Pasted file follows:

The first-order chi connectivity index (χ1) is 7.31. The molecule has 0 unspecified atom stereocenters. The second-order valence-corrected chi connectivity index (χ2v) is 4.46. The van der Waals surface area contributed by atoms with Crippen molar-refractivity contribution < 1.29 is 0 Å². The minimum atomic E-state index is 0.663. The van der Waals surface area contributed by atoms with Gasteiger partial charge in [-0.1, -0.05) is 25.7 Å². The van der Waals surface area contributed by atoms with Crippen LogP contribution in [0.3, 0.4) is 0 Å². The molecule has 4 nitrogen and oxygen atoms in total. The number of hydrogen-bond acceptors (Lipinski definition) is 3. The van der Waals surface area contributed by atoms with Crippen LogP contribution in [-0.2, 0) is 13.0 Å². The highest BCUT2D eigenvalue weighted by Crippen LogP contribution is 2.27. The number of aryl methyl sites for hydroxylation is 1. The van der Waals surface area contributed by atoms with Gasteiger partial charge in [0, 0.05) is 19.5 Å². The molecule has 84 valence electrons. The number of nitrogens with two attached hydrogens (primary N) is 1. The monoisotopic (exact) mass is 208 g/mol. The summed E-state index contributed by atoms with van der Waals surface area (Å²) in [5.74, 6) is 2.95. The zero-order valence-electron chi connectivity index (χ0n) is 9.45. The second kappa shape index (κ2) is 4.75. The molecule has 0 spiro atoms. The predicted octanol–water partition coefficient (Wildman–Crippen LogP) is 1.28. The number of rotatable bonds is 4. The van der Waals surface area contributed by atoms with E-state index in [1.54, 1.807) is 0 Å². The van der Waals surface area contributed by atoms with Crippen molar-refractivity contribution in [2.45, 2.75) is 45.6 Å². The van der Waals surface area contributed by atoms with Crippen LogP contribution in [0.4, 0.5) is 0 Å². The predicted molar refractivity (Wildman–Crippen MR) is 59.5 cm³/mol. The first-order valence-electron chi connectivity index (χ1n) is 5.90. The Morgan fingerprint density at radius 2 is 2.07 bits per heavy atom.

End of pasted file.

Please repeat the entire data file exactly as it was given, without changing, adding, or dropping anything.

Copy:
The first-order chi connectivity index (χ1) is 7.31. The molecule has 0 unspecified atom stereocenters. The second-order valence-corrected chi connectivity index (χ2v) is 4.46. The van der Waals surface area contributed by atoms with Crippen molar-refractivity contribution < 1.29 is 0 Å². The minimum atomic E-state index is 0.663. The van der Waals surface area contributed by atoms with Gasteiger partial charge in [-0.1, -0.05) is 25.7 Å². The van der Waals surface area contributed by atoms with Crippen LogP contribution in [0.3, 0.4) is 0 Å². The molecule has 4 nitrogen and oxygen atoms in total. The number of hydrogen-bond acceptors (Lipinski definition) is 3. The van der Waals surface area contributed by atoms with Crippen LogP contribution in [-0.2, 0) is 13.0 Å². The highest BCUT2D eigenvalue weighted by Crippen LogP contribution is 2.27. The number of aryl methyl sites for hydroxylation is 1. The van der Waals surface area contributed by atoms with Gasteiger partial charge in [0, 0.05) is 19.5 Å². The molecule has 84 valence electrons. The number of nitrogens with two attached hydrogens (primary N) is 1. The monoisotopic (exact) mass is 208 g/mol. The summed E-state index contributed by atoms with van der Waals surface area (Å²) in [5.74, 6) is 2.95. The zero-order valence-electron chi connectivity index (χ0n) is 9.45. The second kappa shape index (κ2) is 4.75. The molecule has 0 spiro atoms. The predicted octanol–water partition coefficient (Wildman–Crippen LogP) is 1.28. The number of rotatable bonds is 4. The van der Waals surface area contributed by atoms with E-state index in [1.54, 1.807) is 0 Å². The van der Waals surface area contributed by atoms with Crippen molar-refractivity contribution in [2.45, 2.75) is 45.6 Å². The van der Waals surface area contributed by atoms with Crippen LogP contribution in [0.4, 0.5) is 0 Å². The predicted molar refractivity (Wildman–Crippen MR) is 59.5 cm³/mol. The first-order valence-electron chi connectivity index (χ1n) is 5.90. The Morgan fingerprint density at radius 2 is 2.07 bits per heavy atom.